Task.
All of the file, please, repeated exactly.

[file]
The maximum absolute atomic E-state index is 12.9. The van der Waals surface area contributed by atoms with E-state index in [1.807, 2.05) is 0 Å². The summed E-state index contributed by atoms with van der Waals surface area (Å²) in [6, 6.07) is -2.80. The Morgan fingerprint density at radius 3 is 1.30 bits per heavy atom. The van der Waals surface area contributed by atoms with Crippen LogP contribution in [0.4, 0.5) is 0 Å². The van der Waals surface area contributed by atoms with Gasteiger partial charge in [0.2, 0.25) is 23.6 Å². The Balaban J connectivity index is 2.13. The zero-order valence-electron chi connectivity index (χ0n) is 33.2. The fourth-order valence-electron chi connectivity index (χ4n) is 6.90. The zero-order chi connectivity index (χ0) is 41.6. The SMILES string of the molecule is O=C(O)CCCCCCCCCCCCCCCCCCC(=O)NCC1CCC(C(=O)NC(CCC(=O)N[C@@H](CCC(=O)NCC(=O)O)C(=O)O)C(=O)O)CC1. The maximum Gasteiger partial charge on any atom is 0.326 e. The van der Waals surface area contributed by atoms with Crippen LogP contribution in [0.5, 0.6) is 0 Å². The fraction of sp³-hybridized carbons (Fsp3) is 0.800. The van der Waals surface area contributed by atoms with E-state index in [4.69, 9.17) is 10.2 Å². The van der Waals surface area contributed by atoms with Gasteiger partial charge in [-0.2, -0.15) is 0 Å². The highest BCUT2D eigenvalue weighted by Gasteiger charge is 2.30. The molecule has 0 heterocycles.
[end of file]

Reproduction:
The maximum absolute atomic E-state index is 12.9. The van der Waals surface area contributed by atoms with E-state index in [1.807, 2.05) is 0 Å². The summed E-state index contributed by atoms with van der Waals surface area (Å²) in [6, 6.07) is -2.80. The Morgan fingerprint density at radius 3 is 1.30 bits per heavy atom. The van der Waals surface area contributed by atoms with Crippen LogP contribution in [0.4, 0.5) is 0 Å². The van der Waals surface area contributed by atoms with Gasteiger partial charge in [0.2, 0.25) is 23.6 Å². The Balaban J connectivity index is 2.13. The zero-order valence-electron chi connectivity index (χ0n) is 33.2. The fourth-order valence-electron chi connectivity index (χ4n) is 6.90. The zero-order chi connectivity index (χ0) is 41.6. The SMILES string of the molecule is O=C(O)CCCCCCCCCCCCCCCCCCC(=O)NCC1CCC(C(=O)NC(CCC(=O)N[C@@H](CCC(=O)NCC(=O)O)C(=O)O)C(=O)O)CC1. The maximum Gasteiger partial charge on any atom is 0.326 e. The van der Waals surface area contributed by atoms with Crippen LogP contribution in [0.5, 0.6) is 0 Å². The fraction of sp³-hybridized carbons (Fsp3) is 0.800. The van der Waals surface area contributed by atoms with E-state index in [4.69, 9.17) is 10.2 Å². The van der Waals surface area contributed by atoms with Gasteiger partial charge in [-0.2, -0.15) is 0 Å². The highest BCUT2D eigenvalue weighted by Gasteiger charge is 2.30. The molecule has 0 heterocycles.